Death of the servant does not justify the many, but the knowledge of the servant justifies, IE his knowledge of the Torah and G-d’s justice. He knows G-d will not forsake him.
 Why is his soul in anguish if he is wholly innocent? Shouldn’t the soul be elated at the suffering of the sinful flesh, the man  resting in knowledge of G-d’s future reward?
Even if this can apply to the death of a righteous man, there is no way to know that it applies to Yeshua conclusively or exclusively.
Dr. Brown sets several criteria
1. The Servant is a righteous sufferer
2. He dies before the Second Temple falls
3. He is the son of David
4. He is a priestly king who fails in his mission to gather Israel.
If we were Jews living in the second temple era, we would not know this was about jesus exclusively, (just as his own students tell us that they did not know it was him.)
Let me ask a question. Could we possibly be well intentioned back then, and still think this prophecy could be about another person?
    who other than Jesus might fit these categories?
1. John the Baptist was righteous and suffered.
2. He died before Jesus
3. He was related to David via matralineal descent (as was Jesus,) due to being Jesus’ own cousin.
4. Unlike Jesus, John could actually be called a royal priest because his father Zachariah was a bonafide priest who served in the Temple.
What is my point here? Just because a man can fit into a verse does not mean the verse refers to only him to the exclusion of all others. No Christian would regard John the Baptist as a potential messiah, even though he can easily fit many of the same criteria Dr, Brown pointed out.
In the case of being both a melech and a Kohen, it appears that John actually fits better and more easily than Jesus in that catagory.
Types do not a messiah make.
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57 Responses to Supplement to Rabbi Freitag vs Dr. Brown – by Concerned Raeder

  1. So can those some observation about the suffering servant be applied to the prophet like Moses in Deuteronomy 18?

  2. Alan says:

    CR,
    Thank you for this article! I watched some of the debate. Because I know some stuff, I know Dr. Brown is just a master magician, but instead of slight of hand, it’s slight of mouth, he speaks so fast, so smoothly, with such confidence, and with Jewish genes, as smooth as the magician David Copperfield. I could only watch about 10 minutes of him speaking before I closed the screen.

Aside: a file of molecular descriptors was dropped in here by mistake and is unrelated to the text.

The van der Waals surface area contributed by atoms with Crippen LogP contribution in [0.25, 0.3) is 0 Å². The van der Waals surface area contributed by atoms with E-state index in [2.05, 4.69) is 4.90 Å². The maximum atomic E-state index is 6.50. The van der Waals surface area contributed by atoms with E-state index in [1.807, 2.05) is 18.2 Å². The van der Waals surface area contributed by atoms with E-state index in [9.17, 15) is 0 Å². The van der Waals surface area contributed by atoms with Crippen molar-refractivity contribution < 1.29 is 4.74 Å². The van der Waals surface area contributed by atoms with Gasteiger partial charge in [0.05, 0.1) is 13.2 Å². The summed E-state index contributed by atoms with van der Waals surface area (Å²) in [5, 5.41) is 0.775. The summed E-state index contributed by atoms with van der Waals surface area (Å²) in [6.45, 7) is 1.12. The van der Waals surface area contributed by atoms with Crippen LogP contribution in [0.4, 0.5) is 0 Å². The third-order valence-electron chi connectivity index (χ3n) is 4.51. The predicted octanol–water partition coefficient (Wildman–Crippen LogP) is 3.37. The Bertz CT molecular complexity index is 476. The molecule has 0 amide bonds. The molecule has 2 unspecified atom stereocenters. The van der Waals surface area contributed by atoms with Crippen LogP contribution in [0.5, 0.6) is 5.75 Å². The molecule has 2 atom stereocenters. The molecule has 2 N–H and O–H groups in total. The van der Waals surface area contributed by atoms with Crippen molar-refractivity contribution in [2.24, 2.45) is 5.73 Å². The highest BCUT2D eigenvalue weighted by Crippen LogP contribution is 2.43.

Could you please clarify – “Both Almah and Betulah can on occasion be read either way”?

  3. Concerned Reader says:

    Sure Alan: There are (I believe) verses where Alma and Betulah are synonomous. These terms do not always convey whether a woman is a virgin or not.

    When a Christian teanslates Alma in 7:14 as Virgin, he is guilty of eisogesis because the verse doesnt say what the woman’s sexual status was. I only used Isaiah 7:14 because it was an easy example of Christians giving a strained reading of a text. Isaiah 7:14 was not mentioned in the debate. I chose it only for illustration.

    • Alan says:

      CR,

      I thought that betulah always conveys virginity as opposed to almah which only conveys gender and youth? I also thought that parthenos always conveys virginity and that this word was chosen by the Christian translators of the non-Jewish Septuagint? And I didn’t think there was any possible way of changing the present/past tense in 7:14 (“has conceived”) to the future tense (“will conceive”)?

      • Concerned reader says:

        Homer and Sophacles (Greek authors) were known to apply Parthenos in the general sense of a young girl. So, its not strictly correct for Christians to claim that Parthenos always means virginity in Greek any more than they are right about Almah.

        Maybe I’m wrong about Betulah, but I thought there were a couple of cases where its ambiguous. Could be 100% wrong there. That said, I do know that Parthenos doesn’t exclusively denote virginity.